Seeds Moving On
Two of the top-three Seeds were in action today. Novak didn’t look terrific but took care of business in straight sets against Juan Carlos Ferrero, a former World No.1, and Fed didn’t have much trouble at all with Albert Ramos dropping just one game per set in the contest.
No.8 Seed Janko Tipsarevic had the toughest opening match, on paper, of any in the top ten. Tipsarevic faced newly anointed bad boy, David Nalbandian, once known for his winning record against Federer, and more recently for injuring a linesperson during the Queen’s Club Final in London last week. Despite Nalbandian’s sometimes potent game, Janko jerked him out of Wimbledon in straight sets.
The upset of the day was scored by Ernests Gulbis, who ousted No.6 Tomas Berdych in three tiebreaks. Gulbis had opportunities to melt down, when Berdych saved big break points and match points (3) late in the third, but he held firm in overcoming the big serving Czech.
Gulbis has shown top-ten-talent for the past five years, but hasn’t fully capitalized on that talent. He broke into the top 100 and top 50 in 2007, reached as high as No.21 in the world last year, but came into Wimbledon at No. 87. He had yet to get past the third round this year, reaching the third round just once in Delray before losing to the 173rd-ranked player.
So Berdych must have had a bad day, right? Nope, Gulbis just played the way he is capable of playing, spanking serves (30 aces with 72% first serves) and crushing groundstrokes (62 winners to 33 unforced!). Up next for Gulbis is a qualifier with the best name in the draw: Jerzy Janowicz. If Gulbis can keep his head together, he could go deep in the draw.
Isner Goes Home
One of my dark horses was put out to pasture in a surprise with local ties. No.11 Seed John Isner looked and played as though he really had little interest in moving on to the second round, and Alejandro Falla, whose dad Jorge is a teaching pro in Naples, took advantage.
Falla took the first set, lost the next two, then came back to win the match in five. Falla showed the same grit he displayed in taking Federer to five sets at Wimbledon in 2010, taking the fourth-set tiebreak from the big serving Isner to even the match at two sets all. Some time off might be in order for Isner because he does not look like he wants to play tennis. Falla should have a good shot at moving on to the third round as he plays either Nicolas Mahut or Paolo Lorenzi next, and both are unseeded.
Additional men’s Seeds to fall were No.23 Andreas Seppi and No.24 Marcel Granollers, both in five sets. This is Wimbledon, so look for a few more Seeds to be planted before this thing is over.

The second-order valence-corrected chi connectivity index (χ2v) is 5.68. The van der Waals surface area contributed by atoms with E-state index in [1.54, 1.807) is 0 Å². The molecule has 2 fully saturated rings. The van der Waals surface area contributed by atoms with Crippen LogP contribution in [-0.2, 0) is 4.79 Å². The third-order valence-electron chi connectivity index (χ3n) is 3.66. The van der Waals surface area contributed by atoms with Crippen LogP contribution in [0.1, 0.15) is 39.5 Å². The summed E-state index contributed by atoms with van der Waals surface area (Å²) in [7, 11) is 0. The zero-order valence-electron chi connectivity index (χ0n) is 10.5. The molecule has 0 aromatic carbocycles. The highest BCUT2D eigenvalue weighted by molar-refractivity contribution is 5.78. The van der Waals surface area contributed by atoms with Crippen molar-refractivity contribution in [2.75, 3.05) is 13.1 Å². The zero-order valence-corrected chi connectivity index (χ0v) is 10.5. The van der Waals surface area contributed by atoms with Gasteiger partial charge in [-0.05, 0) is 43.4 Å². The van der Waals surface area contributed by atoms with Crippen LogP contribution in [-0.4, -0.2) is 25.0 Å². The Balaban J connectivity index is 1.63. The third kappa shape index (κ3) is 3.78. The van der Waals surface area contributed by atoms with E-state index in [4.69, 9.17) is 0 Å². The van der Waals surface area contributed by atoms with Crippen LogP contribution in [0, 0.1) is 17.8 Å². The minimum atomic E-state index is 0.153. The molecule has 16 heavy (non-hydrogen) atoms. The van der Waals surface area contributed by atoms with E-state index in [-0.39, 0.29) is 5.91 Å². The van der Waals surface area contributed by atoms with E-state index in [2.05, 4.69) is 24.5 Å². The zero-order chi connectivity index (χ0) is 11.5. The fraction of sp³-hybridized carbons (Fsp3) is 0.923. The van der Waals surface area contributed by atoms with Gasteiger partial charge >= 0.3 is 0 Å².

The American men got off to a good start when 22-year-old Chicagoan Donald Young took the first set and went up a break in the second against No.26 Mikhail Youzhny. But then Young showed why he has lost 11 straight matches and is 2-14 this season. He won just five games the rest of the way. Veteran favorite James Blake looked like he might get through his first match after winning the first set in a tiebreak, but Benjamin Becker denied him, winning the next three sets.
Michael Russell, the elder statesman of U. S. Tennis at age 34, upheld his end of the bargain though, taking out Adrian Menendez-Maceiras in three straight. Ryan Sweeting also moved through with ultimate ease, posting a 6-2, 2-0 (retired) over Potito Starace. Ryan Harrison also advanced to Round 2, winning in four sets over Yen-Hsun Lu. Events at Wimbledon are likely to go awry for the Ryans in their next matches, as Harrison gets Djokovic and Sweeting gets Tipsarevic.
On Tap Tomorrow
Notables taking the court tomorrow include No.2 Rafa Nadal and No.4 Andy Murray. Rafa should have little trouble with Thomaz Bellucci if he isn’t suffering from his French Open win, and Murray should be able to get past Nicolay Davydenko without too much of a struggle. Although Davydenko was once No.3 in the world, he is currently No.47 and not in Murray’s class…unless Murray doesn’t come to play.
My other dark horse, Jo Willy Tsonga takes the court against former World No.1 Lleyton Hewitt. Although Hewitt can be a tough customer, Tsonga won the only two times they played, and that was before Tsonga was as good as he is. I think my horse will still be kicking after this one.
Mardy Fish, the top American player in the world, is seeded 10th, but he hasn’t played an ATP event since a first-round loss to Michael Russell on clay back in April. Mardy has had some health issues, and I don’t know if he even knows what he’ll be bringing to the court tomorrow. He takes on Ruben Ramirez Hidalgo, a journeyman who hasn’t won a match on tour since April. Mardy couldn’t have asked for a better comeback match.
American Jesse Levine, this one with ties to Naples, also will be twirling his sticks tomorrow against Karol Beck. Given their 2012 records, this is a “pick em” match, but given Jesse’s performance at the French, I think he gets the nod.
Another American, Brian Baker, ranked No.126, takes to the courts tomorrow with a good chance of making the Second Round. He faces 96th-ranked Rui Machado. Baker has had some good results over the past couple of months, and should be playing with confidence.
Okay, last but not least, and you probably won’t care about this one, but I think somebody was having a bit of fun when they made this match up. No. 22 Alexandr Dolgopolov will play Alex Bogomolov, Jr. in his first match. The bets are “olov” on this one. Look for Dolgopolov to be “olover” his opponent as he moves to Round 2.
Can't blame a guy for having a little fun, can ya? Until next, game, set, match...T. A.